Rotate the hose until it is appropriately orientated to drain into the garbage disposal
- 5Clamp and Cut
Clamp the hose into place and cut any excess tubbing that hangs down between the two fixtures.
- 6Apply Remaining Secure Bits
Secure any remaining points on either device to prevent leaks and depressurization. Make sure all nozzles are correctly oriented to allow for the proper flow of water.
- 7Turn on and Test
Once you’ve completed all steps, you can turn back on the electricity and test each component.
Remember that every model is a little different and requires unique tools for installation. Be sure to consult your owner's manual to get a more specific understanding of how to connect your garbage disposal and dishwasher. Specialized connector kits are also available, should you need an extra.
Fixing Clogged Drains Due to Dishwasher
Fixing a clogged dishwasher drain can be easy if you know what to look for. If you have standing water left in your dishwasher or it's backing up into your sink, this may be the cause.
Inside most dishwasher models, a small upside-down cup-like object can be seen in the central body interior. This cup floats and signals when the appliance should drain water. At times, this device can become lodged open or shut, causing the dishwasher to perform improperly.
To remove these jams, reach in and remove whatever is causing the device to be wedged in place. Then, run the dishwasher to see if it clears the jam. If water drainage problems persist, you may need to check the interior further and scrub off excess build-up that has formed over the drainage ports.
Installing a Built-in garbage disposal Dishwasher
Installing a dishwasher with built-in garbage disposal doesn't need to take extra time if you plan correctly. Though this job is best left to a plumber, you can also try to install these fixtures by yourself following these general steps:
- 1Prepare the Space
Measure the location where you intend to install the appliance and ensure that it has enough space for the full fixture as well as associated piping (varies based on kitchen orientation).
- 2Connect the Water Line
Using a dual outlet valve, connect the dishwasher into the main water line. Orient, the other input and output lines, to allow hot and cold water to flow through the appliance properly. These ports will likely be marked on the back of the device and should be secured with Teflon tape.
- 3Connect the Drainline
Connect both ends of the drain line to the appliance and sink drain pipe appropriately, ensuring that it is done at an upward angle to prevent backflow.
- 4Wire the Device
With the power shut off to the kitchen, wire the device in accordance with the guides in your manual. These can vary dramatically between different brands, so be sure to check specific wiring orientations before engaging in this practice. You should expect to see a white, green, and black wire, which are the neutral, ground, and hot wires respectively.
- 5Secure the Dishwasher
Slide the full appliance in, assuring that no cords or pipes are pinched off in the process. If the machine requires mounting, use the appropriate mounting brackets to ensure maximum stability.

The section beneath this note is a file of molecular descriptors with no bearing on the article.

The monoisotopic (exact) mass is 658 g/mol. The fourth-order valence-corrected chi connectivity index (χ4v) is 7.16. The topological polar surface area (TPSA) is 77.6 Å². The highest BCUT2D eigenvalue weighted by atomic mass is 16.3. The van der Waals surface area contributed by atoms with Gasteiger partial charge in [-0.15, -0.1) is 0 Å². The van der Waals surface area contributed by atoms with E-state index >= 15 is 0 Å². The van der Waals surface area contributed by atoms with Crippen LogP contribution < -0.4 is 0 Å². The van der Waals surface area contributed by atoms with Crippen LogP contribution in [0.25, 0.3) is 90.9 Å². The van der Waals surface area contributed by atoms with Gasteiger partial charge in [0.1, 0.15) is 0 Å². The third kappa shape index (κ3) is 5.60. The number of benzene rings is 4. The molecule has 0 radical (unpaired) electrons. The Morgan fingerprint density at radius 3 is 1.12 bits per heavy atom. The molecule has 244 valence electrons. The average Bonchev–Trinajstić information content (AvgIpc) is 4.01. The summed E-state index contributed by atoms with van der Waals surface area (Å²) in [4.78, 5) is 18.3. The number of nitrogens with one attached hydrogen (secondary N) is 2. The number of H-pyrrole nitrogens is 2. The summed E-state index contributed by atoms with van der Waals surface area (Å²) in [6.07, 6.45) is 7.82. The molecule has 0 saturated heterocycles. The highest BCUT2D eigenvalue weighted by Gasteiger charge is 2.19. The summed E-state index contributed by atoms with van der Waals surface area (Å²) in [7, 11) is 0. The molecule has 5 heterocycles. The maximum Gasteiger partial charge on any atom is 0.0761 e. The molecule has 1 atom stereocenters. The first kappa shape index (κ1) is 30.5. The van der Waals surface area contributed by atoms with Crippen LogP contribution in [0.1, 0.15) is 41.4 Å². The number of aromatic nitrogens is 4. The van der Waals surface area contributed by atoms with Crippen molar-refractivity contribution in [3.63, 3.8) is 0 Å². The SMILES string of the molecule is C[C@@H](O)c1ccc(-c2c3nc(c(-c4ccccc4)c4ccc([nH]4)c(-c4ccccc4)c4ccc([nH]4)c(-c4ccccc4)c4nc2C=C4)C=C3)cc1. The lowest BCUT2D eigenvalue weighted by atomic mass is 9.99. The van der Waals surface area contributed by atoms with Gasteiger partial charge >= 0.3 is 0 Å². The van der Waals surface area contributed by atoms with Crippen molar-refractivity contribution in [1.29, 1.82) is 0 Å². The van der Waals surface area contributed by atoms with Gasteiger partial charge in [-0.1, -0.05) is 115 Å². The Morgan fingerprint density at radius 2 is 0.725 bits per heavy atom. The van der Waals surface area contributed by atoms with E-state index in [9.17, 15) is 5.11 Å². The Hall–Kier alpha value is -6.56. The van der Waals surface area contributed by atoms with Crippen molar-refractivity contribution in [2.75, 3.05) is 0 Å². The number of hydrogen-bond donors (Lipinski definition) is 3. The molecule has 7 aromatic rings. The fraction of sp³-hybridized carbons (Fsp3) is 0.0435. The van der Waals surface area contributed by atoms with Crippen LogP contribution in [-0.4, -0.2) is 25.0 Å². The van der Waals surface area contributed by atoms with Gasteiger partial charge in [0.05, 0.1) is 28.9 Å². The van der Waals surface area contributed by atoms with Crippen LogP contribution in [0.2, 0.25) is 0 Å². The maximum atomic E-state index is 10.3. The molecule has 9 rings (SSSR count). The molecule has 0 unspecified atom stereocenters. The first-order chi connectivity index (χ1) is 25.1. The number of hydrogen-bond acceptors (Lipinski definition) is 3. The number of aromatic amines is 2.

Like with any appliance, you should always consult your specific installation manual for precise instructions regarding the installation of your particular fixture. If you are unsure, fill in the form below for a free quote for a plumber in your area.
People also Ask (FAQs)
How far can a dishwasher be from the sink?
In theory, there is no limit to the distance between these two fixtures. In the end, the total length allowable comes down to how much extra piping and tubing you want to use to connect the dishwasher back to the main water lines.
What causes standing water in dishwashers?
Standing water after use can be caused by several sources. The first and most apparent is the improper use of dish detergent. Low-quality powdered detergents, in particular, can clump up and cause the appropriate drainage pipes to become clogged. Also, improperly loading (or overloading) your dishwasher may cause water to improperly collect in usual parts of the tub after the wash cycle.
What is a hard food disposer on a dishwasher?
A hard food disposer in a dishwasher is comparable to a traditional under-sink garbage disposal, though with substantially less power and a high reliance on continuous water flow to operate.
What is a food grinder inside the dishwasher?
Along the same lines, food grinders inside dishwashers serve the taste of chopping up food debris, making it easier to push down the drain – similar to a traditional garbage disposal.
How loud should I expect a dishwasher to be?
Modern standalone dishwashers can be pretty quiet, especially if they are water efficient and maintained properly. However, models with a bonified garbage disposal built intend to make some extra noise caused by the main grinding process. Filtration-style dishwashers don't make this much noise, comparatively.
Why do we recommend buying these products through Home Depot?
Though your local appliance shop is always a great option, Home Depot is a readily accessible online store with knowledgeable staff who can provide you personalized assistance when it comes to picking out a garbage disposal or dishwasher. Their website catalog also provides excellent details on leading models, making for easy comparison shopping.
Altogether, there is a lot to know about dishwashers, both with and without built-in garbage disposals. While it’s hard to pick just one out of this outstanding field of high-performing models, I would gladly add the GE Top Control Dishwasher to my kitchen next time I remodel.
This dishwasher has an outstanding amount of rack space, perfect for my large family, as well as a highly effective garbage disposal to prevent it from clogging up in the short-term.
Holly Curell is the editor extraordinaire for Plumbing Lab. Having grown up in Michigan, Holly has spent time living in New York, Virginia, & currently North Carolina, where she lives with her husband & family. Holly loves DIY & has years of experience with at-home plumbing problems that arise from having 3 kids & living in colder climates. When she’s not writing about her plumbing knowledge, Holly enjoys reading, hiking & relaxing with family.